It was fun, strolling through the mostly-empty streets, wishing a friendly "Merry Christmas!" to anybody who made eye contact with me. Responses were equally friendly, and the city felt a tiny bit smaller.
"How's your day going so far?" the check out guy at Wallgreen asked me.
"Actually very well, thanks. How about you?"
He shrugged a little. "Mostly good...."
"...except for having to work on Christmas," I finished his unspoken thought with a sympathetic smile.
"Well, you know there is that little issue."
"I doubt it will make you feel much better, but I really do appreciate having you here." I told him an abbreviated version of the "whipping cream story", and he smiled. We exchanged sincere smiles as I walked away, and wished each other a good Christmas.
* * *
When Willy came over, he was pretending to be a kitty. Whose name was Kitty. That's handy, because it makes it easier to remember.
When we'd been opening some gifts earlier in the day, my mom's cat had been having fun chasing balled up pieces of wrapping paper we'd thrown for her. So I asked Will, "Can you bat at paper with your paws, and chase it around the room?"
I retrieved a paper ball lost by the cat, and tossed it over his head. "Go on Kitty, there it is!"
He crawled toward it, meowing. Then he bent his head and picked up the paper with his teeth. I shrugged internally and held out my hands for it. Dog, cat, either way, he seemed to be having fun. He dropped the paper into my hands, and I threw it again.
We played this way for awhile, and I commented to my brother, "This is almost as much fun as having a puppy!" But it did feel a bit odd. When his mother saw him pick up the paper with his teeth later on, I commented: "We learned a new game today. We just can't decide if it's degrading, or fun."
But she smiled and gave him a tickle-hug. "If he's having fun, then it must be fun not degrading."
* * *
The day after Christmas, today, my bro dropped off Willy to be babysat. His daycare was closed today, and they had some stuff they wanted to do. It worked out well, because when she went into labor this afternoon Willy was already where he needed to be.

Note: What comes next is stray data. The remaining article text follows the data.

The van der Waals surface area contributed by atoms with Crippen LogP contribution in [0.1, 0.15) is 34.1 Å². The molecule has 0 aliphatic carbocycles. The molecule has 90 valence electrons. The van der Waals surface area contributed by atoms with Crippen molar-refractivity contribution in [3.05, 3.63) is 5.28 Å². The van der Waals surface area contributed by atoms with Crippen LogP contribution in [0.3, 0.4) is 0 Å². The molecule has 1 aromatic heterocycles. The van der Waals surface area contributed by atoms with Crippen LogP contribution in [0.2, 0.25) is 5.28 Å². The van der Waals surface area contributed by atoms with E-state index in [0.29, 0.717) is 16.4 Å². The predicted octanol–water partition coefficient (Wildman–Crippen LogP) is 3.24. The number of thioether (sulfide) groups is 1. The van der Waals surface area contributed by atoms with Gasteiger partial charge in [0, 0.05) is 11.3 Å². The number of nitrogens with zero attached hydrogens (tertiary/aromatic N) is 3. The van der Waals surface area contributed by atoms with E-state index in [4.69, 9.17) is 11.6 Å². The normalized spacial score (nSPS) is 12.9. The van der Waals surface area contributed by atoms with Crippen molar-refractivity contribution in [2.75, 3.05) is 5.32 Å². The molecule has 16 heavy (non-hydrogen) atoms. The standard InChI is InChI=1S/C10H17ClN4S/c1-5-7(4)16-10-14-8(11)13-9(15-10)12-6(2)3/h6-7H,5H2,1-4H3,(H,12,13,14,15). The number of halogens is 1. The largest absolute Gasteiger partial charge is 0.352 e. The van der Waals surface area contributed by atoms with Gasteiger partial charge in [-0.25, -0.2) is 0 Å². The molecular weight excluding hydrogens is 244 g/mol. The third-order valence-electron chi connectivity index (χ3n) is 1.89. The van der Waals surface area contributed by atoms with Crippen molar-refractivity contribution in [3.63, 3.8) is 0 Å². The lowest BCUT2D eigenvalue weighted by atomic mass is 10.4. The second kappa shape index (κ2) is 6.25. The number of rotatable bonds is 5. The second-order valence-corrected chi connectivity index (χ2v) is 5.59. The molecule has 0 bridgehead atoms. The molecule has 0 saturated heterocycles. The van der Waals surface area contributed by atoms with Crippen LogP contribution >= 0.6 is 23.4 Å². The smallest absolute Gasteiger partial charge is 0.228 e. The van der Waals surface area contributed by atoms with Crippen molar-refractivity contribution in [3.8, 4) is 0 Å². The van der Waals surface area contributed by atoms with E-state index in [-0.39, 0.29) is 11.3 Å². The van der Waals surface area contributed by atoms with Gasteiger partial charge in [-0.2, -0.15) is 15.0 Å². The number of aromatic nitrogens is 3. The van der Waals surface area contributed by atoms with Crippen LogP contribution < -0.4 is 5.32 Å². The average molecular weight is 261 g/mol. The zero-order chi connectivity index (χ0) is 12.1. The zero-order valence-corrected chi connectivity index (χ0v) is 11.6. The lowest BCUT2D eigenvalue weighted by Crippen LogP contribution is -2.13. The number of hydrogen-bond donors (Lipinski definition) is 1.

While I was eating lunch, I noticed that my wheeled kitchen chair showed a distinct tendency to roll. This is an old house, and clearly the floors are not level. The chair I was in kept drifting lightly into my parents' bedroom, unless I was quite firm in anchoring it still.
I started goofing off, pretending that it was so steep that I had to fight to stay out of the bedroom. I would have stopped at this point, but I saw that Willy was watching me and enjoying the game.
So I did it again, letting the chair roll into the bedroom then dramatically catching myself on the doorjamb at the last moment and heaving myself back into the kitchen. I swung back and forth through the doorway a few times, trying to look surprised, playing with the physical comedy of being rolled backward, then pulling yourself forward again.
Willy was laughing. "Again! Do it again!"
This time I thought more carefully about what people would see from the kitchen, and made sure that I completely disappeared until just my fingertips and part of a toe had hooked me to the doorjamb. Then I elaborately made it look like I could barely claw my way out of the bedroom, using fingernails, feet, elbows, and a little bit of pure luck. I added in a lot of wailing, moaning, gasping for air, and grunts of exertion for good measure.
It was truly a masterpiece performance. When completed, I collapsed exhausted onto the kitchen table, ready to accept my applause.
"Again! Do it again!"
Oh yes, I'd forgotten about the "do it again" thing that little kids have. The better you do something, the more times they'll want to watch it. What had I gotten myself into? But then my sister picked up my camera and raised her eyebrows significantly at me. If I did it again, she would take pictures of Will watching it.
So it was that, one final time, I allowed myself to be sucked into the vortex that is my parents' bedroom, all for the sake of art. I put on a stupendously overdramatic performance, and the crowning moment was when I slammed the bedroom door shut, saving all of the rest of us from the bedroom's vacuum powers.
"Do it again! Do it again!"
"No, I don't have to. Look - the door is closed, the kitchen is safe for us to live in again."
"Do it again!"
"Not now.... maybe later."
My sister did get a few great shots of him laughing at the performance...so it was all worth it. Plus, it was actually quite fun. (the first two times....)